For people with chronic kidney disease, there are different treatment options available. We are going to look at the costs involved in dialysis treatment in different countries. Before we look at the costs – what are the types of dialysis available to patients?
A quick look at the types of dialysis
The two types of dialysis options available to patients are hemodialysis and peritoneal dialysis. In hemodialysis, an artificial kidney is used to remove waste and extra chemicals and fluid from your blood. This treatment typically lasts about four hours and should be done three times a week. Peritoneal dialysis is when the blood is cleaned inside your body. A plastic tube is inserted into the abdomen to give access. During treatment, the abdominal area is filled with dialysate through the catheter. The extra fluid and waste products are drawn out of the blood and into the dialysate. 
What are the costs involved?
In the United States, there are different health insurance options where they try to pay up to 80% of the costs for patients who need dialysis treatment. This is dependant on the type of insurance the patient has. Patients still pay their monthly contributions for the chosen insurance. There are special needs plans where the membership is limited to people with specific diseases. The benefits are then tailored accordingly to best meet the needs of people with kidney failure. 
In New Delhi, India, a completely free-of-charge kidney dialysis center opened, earlier this year. The center has 101 beds for patients. They are looking to increase capacity to 1000 beds. All services are free of charge to the patients, and they even provide free food during the treatment. 
In sub-Saharan Africa, about 25% of people suffer from chronic kidney disease. Of the 25%, only a small fraction is able to receive dialysis treatment, mostly due to not being able to reach dialysis centres. The patients who are able to get to dialysis centres rarely sustain treatment due to the high costs of dialysis. In a study done by Dr Valerie A. Luyckx of the University of Zurich, Switzerland, about fifty-nine percent of adults and fourty-nine percent of children stopped life-saving dialysis treatments for financial reasons. These patients pay out of pocket for the treatment, and this causes these families to plunge deeper into poverty. In Nigeria government agreed to pay for the first two weeks of dialysis, as great as this notion, as small the difference to the patients, cost-wise.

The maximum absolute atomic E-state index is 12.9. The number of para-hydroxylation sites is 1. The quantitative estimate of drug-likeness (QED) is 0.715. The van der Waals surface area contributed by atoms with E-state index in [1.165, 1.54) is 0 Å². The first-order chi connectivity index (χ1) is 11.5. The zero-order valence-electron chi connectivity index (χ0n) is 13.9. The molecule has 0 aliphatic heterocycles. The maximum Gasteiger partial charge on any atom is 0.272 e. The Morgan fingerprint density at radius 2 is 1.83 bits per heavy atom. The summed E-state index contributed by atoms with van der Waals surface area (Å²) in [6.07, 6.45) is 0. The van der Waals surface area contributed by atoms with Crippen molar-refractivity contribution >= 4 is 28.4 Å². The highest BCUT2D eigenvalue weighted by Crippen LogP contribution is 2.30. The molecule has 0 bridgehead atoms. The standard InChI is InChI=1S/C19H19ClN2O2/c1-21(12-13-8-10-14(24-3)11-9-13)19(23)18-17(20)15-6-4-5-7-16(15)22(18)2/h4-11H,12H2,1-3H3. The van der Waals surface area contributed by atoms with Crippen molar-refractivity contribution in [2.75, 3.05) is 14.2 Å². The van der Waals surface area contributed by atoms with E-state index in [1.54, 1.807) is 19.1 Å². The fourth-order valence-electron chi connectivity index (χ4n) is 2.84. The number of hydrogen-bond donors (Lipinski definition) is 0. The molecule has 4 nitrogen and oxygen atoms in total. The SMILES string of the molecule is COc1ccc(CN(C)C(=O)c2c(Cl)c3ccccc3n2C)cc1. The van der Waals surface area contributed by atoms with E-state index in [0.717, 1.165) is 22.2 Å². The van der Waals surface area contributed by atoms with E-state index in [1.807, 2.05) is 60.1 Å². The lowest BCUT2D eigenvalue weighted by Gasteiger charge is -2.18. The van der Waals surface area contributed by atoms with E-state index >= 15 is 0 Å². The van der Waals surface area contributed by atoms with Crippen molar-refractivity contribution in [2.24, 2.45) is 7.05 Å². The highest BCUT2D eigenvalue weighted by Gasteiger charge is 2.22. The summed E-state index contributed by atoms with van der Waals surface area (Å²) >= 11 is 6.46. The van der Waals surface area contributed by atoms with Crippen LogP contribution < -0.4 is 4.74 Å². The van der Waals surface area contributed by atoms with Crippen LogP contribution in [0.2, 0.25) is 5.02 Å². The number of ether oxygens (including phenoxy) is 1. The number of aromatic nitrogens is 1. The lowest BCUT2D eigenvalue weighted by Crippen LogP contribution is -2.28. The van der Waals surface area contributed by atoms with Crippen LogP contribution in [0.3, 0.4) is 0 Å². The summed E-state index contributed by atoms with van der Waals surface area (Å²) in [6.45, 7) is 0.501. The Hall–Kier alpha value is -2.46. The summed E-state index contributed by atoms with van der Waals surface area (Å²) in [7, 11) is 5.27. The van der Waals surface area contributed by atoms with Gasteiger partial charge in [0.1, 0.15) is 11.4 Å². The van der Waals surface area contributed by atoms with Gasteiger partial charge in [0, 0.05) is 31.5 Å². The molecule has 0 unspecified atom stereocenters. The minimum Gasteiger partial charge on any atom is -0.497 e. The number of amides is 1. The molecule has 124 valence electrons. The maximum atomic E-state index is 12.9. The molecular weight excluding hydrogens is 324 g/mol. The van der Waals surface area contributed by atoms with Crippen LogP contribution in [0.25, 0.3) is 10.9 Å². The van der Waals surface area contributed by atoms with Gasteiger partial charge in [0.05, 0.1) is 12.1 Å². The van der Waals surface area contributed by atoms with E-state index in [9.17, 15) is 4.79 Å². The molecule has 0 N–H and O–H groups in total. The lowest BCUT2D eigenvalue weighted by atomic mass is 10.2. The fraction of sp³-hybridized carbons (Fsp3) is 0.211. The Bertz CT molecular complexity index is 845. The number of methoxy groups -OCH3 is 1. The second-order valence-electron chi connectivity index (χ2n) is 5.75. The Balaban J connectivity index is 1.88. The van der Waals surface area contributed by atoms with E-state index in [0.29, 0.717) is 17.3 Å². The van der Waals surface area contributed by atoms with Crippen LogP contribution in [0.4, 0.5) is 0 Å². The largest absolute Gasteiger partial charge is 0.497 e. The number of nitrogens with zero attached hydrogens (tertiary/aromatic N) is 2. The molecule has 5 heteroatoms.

In South Africa, the estimated cost for dialysis treatment is far north of R150000.00 per year. Fortunately for patients on medical aid, these dialysis treatments are covered or partially covered depending on the individual plan. Discovery medical aid has a range of plans that each provides different terms for payment of dialysis. In most cases, an approved network hospital or provider should be used for the patient to not pay extra themselves. 
Unfortunately, many patients do not belong to a medical scheme and would therefore have to pay out of their own pockets for the treatment. Some dialysis centers/hospitals require a deposit before treatment may start. 
Are there other options available to patients?
The biggest problem with dialysis treatment is the cost. For many patients in poverty, it is simply not feasible to go for treatment and the option of a kidney transplant becomes more attractive as this is the more cost-effective option for patients with kidney failure.